Since being promoted to Richmond, Jurries is hitting .284 with a .359 OBP and a .516 SLG, in 66 games. His walk and strikeout numbers are a problem though. He's drawn 25 walks in 251 plate appearances, which is an OK ratio. But he's fanned 70 times, more than once a game, and a statistical marker that he has holes in his swing that advanced pitchers are able to exploit. Jurries has shown good power development this year. His previous career-best home run total was nine, and he's already exceeded that by a good measure. The main worry offensively is his plate discipline, which is something that a lot of Atlanta hitting prospects struggle with.

Defense, as you point out, is the other issue. He was mostly a third baseman last year, but made too many errors, and has played mostly at first this year. He does a better job there, but the problem is that it will be hard for him to find a slot in the Show as a right-handed-hitting first baseman with plate discipline questions. If Gall, who is a better hitter than Jurries, can't find a job, then Jurries has his work cut out for him. Now, he has shown improvement this year. But at age 25, he needs to continue to get better and better in order to avoid being stuck with a "minor league hitter" tag.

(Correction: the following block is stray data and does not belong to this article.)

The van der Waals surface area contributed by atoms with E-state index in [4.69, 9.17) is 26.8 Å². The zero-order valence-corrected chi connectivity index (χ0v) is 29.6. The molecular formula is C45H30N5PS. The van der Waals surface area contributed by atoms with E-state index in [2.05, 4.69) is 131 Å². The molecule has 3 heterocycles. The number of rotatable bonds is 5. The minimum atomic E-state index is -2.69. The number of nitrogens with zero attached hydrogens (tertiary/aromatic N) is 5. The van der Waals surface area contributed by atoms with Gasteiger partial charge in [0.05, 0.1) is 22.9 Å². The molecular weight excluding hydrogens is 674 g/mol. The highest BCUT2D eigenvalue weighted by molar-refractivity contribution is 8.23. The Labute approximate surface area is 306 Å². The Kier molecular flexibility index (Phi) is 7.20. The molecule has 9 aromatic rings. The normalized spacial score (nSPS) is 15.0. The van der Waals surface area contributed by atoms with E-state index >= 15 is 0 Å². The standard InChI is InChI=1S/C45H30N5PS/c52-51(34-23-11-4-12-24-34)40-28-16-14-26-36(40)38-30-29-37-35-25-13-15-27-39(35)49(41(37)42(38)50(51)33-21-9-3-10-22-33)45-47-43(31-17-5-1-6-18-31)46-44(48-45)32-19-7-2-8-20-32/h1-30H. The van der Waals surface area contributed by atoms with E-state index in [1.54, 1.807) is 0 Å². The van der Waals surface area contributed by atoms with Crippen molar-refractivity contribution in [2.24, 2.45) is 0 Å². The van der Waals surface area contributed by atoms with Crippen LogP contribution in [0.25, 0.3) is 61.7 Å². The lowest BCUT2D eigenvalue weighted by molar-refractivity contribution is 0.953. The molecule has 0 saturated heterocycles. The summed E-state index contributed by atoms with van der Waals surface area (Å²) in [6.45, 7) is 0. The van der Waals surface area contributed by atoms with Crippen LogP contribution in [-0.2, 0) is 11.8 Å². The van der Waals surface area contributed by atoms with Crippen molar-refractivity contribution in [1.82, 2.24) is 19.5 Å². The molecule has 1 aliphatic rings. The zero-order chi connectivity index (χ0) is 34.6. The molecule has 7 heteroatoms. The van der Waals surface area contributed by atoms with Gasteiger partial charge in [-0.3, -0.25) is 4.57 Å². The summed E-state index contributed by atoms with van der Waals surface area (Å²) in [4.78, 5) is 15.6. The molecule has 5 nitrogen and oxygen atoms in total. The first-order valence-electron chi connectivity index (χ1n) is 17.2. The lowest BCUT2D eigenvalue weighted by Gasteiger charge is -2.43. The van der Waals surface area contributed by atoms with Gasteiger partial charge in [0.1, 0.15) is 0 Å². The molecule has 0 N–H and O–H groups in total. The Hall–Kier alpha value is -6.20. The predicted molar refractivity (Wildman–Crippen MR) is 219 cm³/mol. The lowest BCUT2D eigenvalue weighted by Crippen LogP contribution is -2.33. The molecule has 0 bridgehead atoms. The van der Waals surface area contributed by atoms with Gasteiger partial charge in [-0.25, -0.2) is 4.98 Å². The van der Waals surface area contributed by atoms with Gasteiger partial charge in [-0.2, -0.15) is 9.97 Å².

Mike A. from Simi Valley, California, asks: Why hasn't Jon-Mark Sprowl been moved up to Double-A by the Yankees? Last year his batting average was over .300 with nearly 100 walks. This year his batting average is down, but his OBP is good and he has 41 walks and 24 strikeouts. I bet if you compare his OBP and walks to strikeouts with the other Yankees minor leaguers he would be near the top. I also like that he is a left-handed hitting catcher. Why isn't he considered a top prospect?

Like Gall and Jurries, Sprowl is a guy who can hit, but who has questions about his defense. Sprowl came into 2004 with a career .292 batting average and .399 OBP. One problem for him is age: he's 23, turns 24 in August, and has yet to receive a trial in Double-A. Sprowl has great plate discipline, doesn't strike out much, and has some line drive juice from the left side of the plate. Although he's hitting just .256 this year for the Class A Tampa Yankees, he does have a sharp .381 OBP since he draws tons of walks.

However, his defense is a big problem. He tries hard, and he calls a pretty good game behind the plate. But he has trouble throwing out baserunners, is slow, and isn't the kind of guy with super athletic skills that scouts will be patient with while he learns the position. His arm is pretty good, and there's been talk of moving him to third base eventually, but he may not have the hands for the corner.